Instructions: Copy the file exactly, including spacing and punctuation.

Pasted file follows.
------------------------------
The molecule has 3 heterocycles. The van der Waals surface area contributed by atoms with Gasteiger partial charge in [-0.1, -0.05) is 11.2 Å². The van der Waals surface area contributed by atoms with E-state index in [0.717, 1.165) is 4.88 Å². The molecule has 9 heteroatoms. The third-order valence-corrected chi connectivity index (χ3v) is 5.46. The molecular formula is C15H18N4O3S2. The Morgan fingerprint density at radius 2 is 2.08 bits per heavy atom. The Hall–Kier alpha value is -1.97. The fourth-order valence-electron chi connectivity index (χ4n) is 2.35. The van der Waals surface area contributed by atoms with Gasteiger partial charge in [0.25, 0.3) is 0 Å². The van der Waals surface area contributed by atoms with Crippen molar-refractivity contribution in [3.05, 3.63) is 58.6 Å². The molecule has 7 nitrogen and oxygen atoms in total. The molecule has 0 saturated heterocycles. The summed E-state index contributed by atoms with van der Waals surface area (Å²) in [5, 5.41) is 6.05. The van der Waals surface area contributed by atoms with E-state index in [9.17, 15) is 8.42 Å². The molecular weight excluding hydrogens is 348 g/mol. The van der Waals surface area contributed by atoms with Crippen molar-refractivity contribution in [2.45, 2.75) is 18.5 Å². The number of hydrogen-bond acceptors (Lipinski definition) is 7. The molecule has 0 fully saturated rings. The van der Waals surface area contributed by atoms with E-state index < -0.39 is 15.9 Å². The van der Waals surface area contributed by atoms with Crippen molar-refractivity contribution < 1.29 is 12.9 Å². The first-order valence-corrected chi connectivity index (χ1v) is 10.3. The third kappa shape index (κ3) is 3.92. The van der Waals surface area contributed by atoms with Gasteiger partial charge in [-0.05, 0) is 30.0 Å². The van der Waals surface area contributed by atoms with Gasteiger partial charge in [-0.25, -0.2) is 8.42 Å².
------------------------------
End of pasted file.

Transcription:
The molecule has 3 heterocycles. The van der Waals surface area contributed by atoms with Gasteiger partial charge in [-0.1, -0.05) is 11.2 Å². The van der Waals surface area contributed by atoms with E-state index in [0.717, 1.165) is 4.88 Å². The molecule has 9 heteroatoms. The third-order valence-corrected chi connectivity index (χ3v) is 5.46. The molecular formula is C15H18N4O3S2. The Morgan fingerprint density at radius 2 is 2.08 bits per heavy atom. The Hall–Kier alpha value is -1.97. The fourth-order valence-electron chi connectivity index (χ4n) is 2.35. The van der Waals surface area contributed by atoms with Gasteiger partial charge in [0.25, 0.3) is 0 Å². The van der Waals surface area contributed by atoms with Crippen molar-refractivity contribution in [3.05, 3.63) is 58.6 Å². The molecule has 7 nitrogen and oxygen atoms in total. The molecule has 0 saturated heterocycles. The summed E-state index contributed by atoms with van der Waals surface area (Å²) in [5, 5.41) is 6.05. The van der Waals surface area contributed by atoms with E-state index in [9.17, 15) is 8.42 Å². The molecular weight excluding hydrogens is 348 g/mol. The van der Waals surface area contributed by atoms with Crippen molar-refractivity contribution in [2.45, 2.75) is 18.5 Å². The number of hydrogen-bond acceptors (Lipinski definition) is 7. The molecule has 0 fully saturated rings. The van der Waals surface area contributed by atoms with E-state index < -0.39 is 15.9 Å². The van der Waals surface area contributed by atoms with Crippen molar-refractivity contribution < 1.29 is 12.9 Å². The first-order valence-corrected chi connectivity index (χ1v) is 10.3. The third kappa shape index (κ3) is 3.92. The van der Waals surface area contributed by atoms with Gasteiger partial charge in [-0.05, 0) is 30.0 Å². The van der Waals surface area contributed by atoms with Gasteiger partial charge in [-0.25, -0.2) is 8.42 Å².